– in bid to keep them on the straight, narrow
THE Ministry of Health on Tuesday began a four-day workshop on drug prevention and life-skills education in a bid to help the youths of key Region 10 communities overcome their dependency on drugs.
The communities at reference are Old England, Three Friends and Coomacka, all of which were formerly engaged in bauxite mining.
The workshop, which is being hosted by the ministry’s Drug Awareness Reduction Services Unit, saw over 30 participants from the three neighbouring communities in attendance.
The programme is being facilitated by Health Improvement Adviser, Mr Wayne Hunt, and Health Education Officer, Ms Petal Gordon.
According to Hunt, the purpose of the workshop is to sensitise residents of the outlying neighbouring communities, primarily the young people, on the harmful effects of drug use, while at the same time providing them with life skills to make informed decisions in future.
The reason the ministry targetted these particular communities, Hunt said, is because of their isolation from the mainstream communities, and the lack of social and educational programmes to keep the youths meaningfully occupied, so they wouldn’t gravitate to such unconstructive activities as drug use.
Coomacka is one of the known communities in Linden where marijuana is widely grown, and where many fields have been discovered and destroyed by law enforcement agencies.
Said Hunt: “Certain environments can have risk factors which could predispose a person towards using drugs; and in communities like these, it could be the isolation from mainstream.”
The workshop targets delinquent youths as well as community leaders, so as to equip the former with the necessary skills to make informed decisions on drug use.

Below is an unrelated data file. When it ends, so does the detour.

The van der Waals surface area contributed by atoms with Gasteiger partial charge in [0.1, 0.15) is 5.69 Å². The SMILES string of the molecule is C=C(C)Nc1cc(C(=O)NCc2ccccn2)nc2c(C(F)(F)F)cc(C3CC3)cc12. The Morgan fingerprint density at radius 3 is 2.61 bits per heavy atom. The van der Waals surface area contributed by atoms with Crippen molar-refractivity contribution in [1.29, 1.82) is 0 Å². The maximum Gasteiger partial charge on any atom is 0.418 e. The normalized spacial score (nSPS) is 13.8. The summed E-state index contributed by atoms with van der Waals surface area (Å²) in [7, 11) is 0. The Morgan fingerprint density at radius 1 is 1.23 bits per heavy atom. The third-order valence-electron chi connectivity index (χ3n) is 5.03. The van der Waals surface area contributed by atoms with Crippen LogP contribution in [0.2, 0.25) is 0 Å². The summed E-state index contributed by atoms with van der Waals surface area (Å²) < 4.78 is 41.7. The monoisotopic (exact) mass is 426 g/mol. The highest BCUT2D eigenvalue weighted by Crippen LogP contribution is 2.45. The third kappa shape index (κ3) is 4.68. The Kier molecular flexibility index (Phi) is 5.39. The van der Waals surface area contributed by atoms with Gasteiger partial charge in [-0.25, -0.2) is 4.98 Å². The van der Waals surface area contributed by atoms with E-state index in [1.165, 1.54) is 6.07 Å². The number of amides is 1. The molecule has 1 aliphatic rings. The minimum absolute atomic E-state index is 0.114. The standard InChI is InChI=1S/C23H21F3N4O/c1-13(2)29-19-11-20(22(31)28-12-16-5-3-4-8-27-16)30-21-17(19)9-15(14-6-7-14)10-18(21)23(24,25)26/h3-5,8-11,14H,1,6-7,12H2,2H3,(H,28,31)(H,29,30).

“The majority of them are young people, and their social environment will have an impact on them,” Hunt said, adding:
“So we’re giving them the skills so that they can resist peer pressure, and for them to have an influence on their peers rather than their peers having a negative influence on them.
“It is one to stimulate the awareness; the knowledge, but giving them skills to help them now to make informed decisions and choices, so they can become productive adults.”
Gina Fredericks, a participant, said that previous workshops hosted by the ministry and targetting social issues have had much success in her community, Old England, and she would play a pivotal role in raising the awareness by sharing what she would have learnt with especially teens.
“I found that these workshops have been benefitting me, because whatever we are taught at these workshops, we not only keep to ourselves,” Fredericks said.
“When we go back to our community, we share it with others. And since we are coming to this workshop in my community, we have less teenage pregnancy, less drug use; it helps us a lot, because we carry the awareness in our community,” she added.
Federicks along with the other participants are confident that this workshop will have the same positive impact on them all.